Book 3 in the >Lords of Honor Series
Destitute and determined to finally be free of any man’s shackles, Lily Benedict sets out to salvage her honor. With no choice but to commit a crime that will save her from her past, she enters the home of the recluse, Derek Winters, the new Duke of Blackthorne. But entering the “Beast of Blackthorne’s” lair proves more threatening than she ever imagined.
With half a face and a mangled leg, Derek—once rugged and charming—only exists within the confines of his home. Shunned by society, Derek is leery of the hauntingly beautiful Lily Benedict. As time passes, she slips past his defenses, reminding him how to live again. But when Lily’s sordid past comes back, threatening her life, it’s up to Derek to find the strength to become the hero he once was. Can they overcome the darkness of their sins to find a life of love and redemption?
Late Winter 1821
Derek Winters, the 8th Duke of Blackthorne, sat cloaked in the darkness of his office. Curtains drawn, the room silent and empty but for the eerie shadows that played off the walls, he’d come to crave the deathly still of the room like a demon craved the fires of hell. From the corner of his sole eye he glared at the crumpled copy of The Times that lay on the table beside him…as it had for months. A growl worked its way up his throat and he swiped the damned sheet up. He squinted and re-read those familiar words, once more.
…The Marquess of St. Cyr nearly killed underneath the deadened branches of a Hyde Park elm…
At one time, that piece would have devastated him. He fisted the page, further wrinkling the old copy. Now, this new man he’d become found an unholy glee in the other man’s misery. He gripped the arms of his chair. With his back presented to the room, he stared into the dancing flames of the blazing hearth. Only, he’d ceased to be human long ago—because of that very happy man, nearly killed by a blasted branch. Then, wasn’t that life? Some men had families and love and good-fortune…and then others? A muscle ticked at the corner of his eye. “And others have nothing,” he whispered. Yes, others were cursed, like the other Winters family members who’d only known death and despair. Such a truth had once ripped him apart with a vicious pain. Somewhere along the way, he’d built himself into a man who didn’t feel or care. And he was all the stronger for it.
Derek hurled the paper into the hearth and the scorching flames quickly devoured them. The hungry fire’s glow burned all the brighter. A hard, mirthless grin turned his lips. How singularly interesting the fire should provide warmth for some and, yet, for him it held nothing but the frigid cold of his past. He absently fingered the head of his serpent-headed cane, the gold metal cool against his right palm.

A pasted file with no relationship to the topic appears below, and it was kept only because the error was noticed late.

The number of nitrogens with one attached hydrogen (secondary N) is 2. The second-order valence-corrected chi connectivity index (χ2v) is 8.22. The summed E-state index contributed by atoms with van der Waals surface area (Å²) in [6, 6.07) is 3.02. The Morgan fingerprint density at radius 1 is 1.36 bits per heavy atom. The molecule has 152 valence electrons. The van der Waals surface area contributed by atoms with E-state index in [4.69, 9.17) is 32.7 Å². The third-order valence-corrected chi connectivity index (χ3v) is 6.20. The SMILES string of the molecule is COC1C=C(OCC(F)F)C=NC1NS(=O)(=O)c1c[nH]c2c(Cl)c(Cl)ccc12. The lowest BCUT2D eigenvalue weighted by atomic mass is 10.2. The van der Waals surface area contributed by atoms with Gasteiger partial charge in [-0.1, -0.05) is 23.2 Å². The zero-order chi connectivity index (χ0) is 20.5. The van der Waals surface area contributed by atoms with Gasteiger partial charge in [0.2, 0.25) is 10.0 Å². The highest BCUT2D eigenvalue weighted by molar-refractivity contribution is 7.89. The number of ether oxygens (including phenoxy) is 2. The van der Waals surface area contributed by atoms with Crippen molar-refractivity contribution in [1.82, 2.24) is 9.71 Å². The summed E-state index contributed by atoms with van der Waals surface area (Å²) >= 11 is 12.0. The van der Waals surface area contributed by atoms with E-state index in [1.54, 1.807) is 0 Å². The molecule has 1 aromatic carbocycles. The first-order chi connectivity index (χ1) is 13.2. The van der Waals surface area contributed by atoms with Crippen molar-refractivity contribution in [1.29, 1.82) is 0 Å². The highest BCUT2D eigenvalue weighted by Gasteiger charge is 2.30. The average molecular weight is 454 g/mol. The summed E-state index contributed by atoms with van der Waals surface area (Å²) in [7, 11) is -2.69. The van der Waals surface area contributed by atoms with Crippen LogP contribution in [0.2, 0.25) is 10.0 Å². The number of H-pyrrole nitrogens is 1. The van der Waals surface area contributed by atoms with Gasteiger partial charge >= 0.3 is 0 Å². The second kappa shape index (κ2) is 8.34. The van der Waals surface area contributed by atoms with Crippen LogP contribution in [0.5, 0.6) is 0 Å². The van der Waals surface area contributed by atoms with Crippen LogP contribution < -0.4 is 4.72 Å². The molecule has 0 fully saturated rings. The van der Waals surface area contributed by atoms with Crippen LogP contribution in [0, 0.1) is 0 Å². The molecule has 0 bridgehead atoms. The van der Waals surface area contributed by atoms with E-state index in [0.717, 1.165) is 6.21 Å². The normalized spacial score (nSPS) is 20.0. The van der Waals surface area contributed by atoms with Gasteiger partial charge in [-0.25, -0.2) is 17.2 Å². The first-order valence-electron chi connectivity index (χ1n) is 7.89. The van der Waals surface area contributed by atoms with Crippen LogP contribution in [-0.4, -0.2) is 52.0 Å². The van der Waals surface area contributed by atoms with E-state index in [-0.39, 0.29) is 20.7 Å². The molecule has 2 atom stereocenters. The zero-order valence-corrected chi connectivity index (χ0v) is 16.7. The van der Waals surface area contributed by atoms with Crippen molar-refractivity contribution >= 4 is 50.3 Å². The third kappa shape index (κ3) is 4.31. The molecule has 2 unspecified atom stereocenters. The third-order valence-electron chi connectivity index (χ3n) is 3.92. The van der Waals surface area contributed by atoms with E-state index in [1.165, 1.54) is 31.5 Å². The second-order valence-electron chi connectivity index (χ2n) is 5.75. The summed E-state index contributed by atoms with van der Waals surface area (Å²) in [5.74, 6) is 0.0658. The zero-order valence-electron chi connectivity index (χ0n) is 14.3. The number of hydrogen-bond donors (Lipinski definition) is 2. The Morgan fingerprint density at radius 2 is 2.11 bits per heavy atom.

“If you play with fire, you get burned.
If you play with flames, you’ll be smote.
If you avoid the heat, the better off you be.
So do not ever play with fire, or gone forever more, for all eternity.”
The children’s proverb echoed around the chambers of his mind; words given him by a stern tutor, who’d tired of Derek’s dangerous pursuits.
A log snapped in the hearth in an explosion of crimson embers. He leaned his cane against the edge of his chair and tugged the glove off of his left hand. Turning his hand over, he examined the ragged, puckered, white flesh. How very wrong Mr. Johnson had been. Fire did not kill, it merely destroyed. Death would often be preferable.
A knock sounded at the door. Derek whipped his head to the right and glowered at the wood panel. With a growl of annoyance, he yanked his glove back on. His servants did not disturb him. And the lords he’d once called friends assuredly did not disturb him. No one did. People knew better.
He returned his attention to the fiery blaze once more. The infernal rapping continued. He winced. Alas, this bloody fool still had yet to realize he was a different duke than the one who’d preceded him to the grave. Then the knocking ceased. He eased back into the folds of the worn leather chair. Perhaps the man wasn’t a total lackwit.
The press of a handle sounded like a shot as the creak of the door filled the room. Derek stiffened. Surely the man had gleaned, in the time he’d served his master, one, essential fact—one did not enter the devil’s lair. “Y-your Grace.” The butler cleared his throat. Apparently, he’d not gleaned that essential fact. “I…” He cleared his throat once more. “I—” Derek angled his head at the very slightest angle. Harris bore another damned silver tray with another damned folded note bearing the Earl of Maxwell’s seal. From the corner of his eye, he saw the man jump.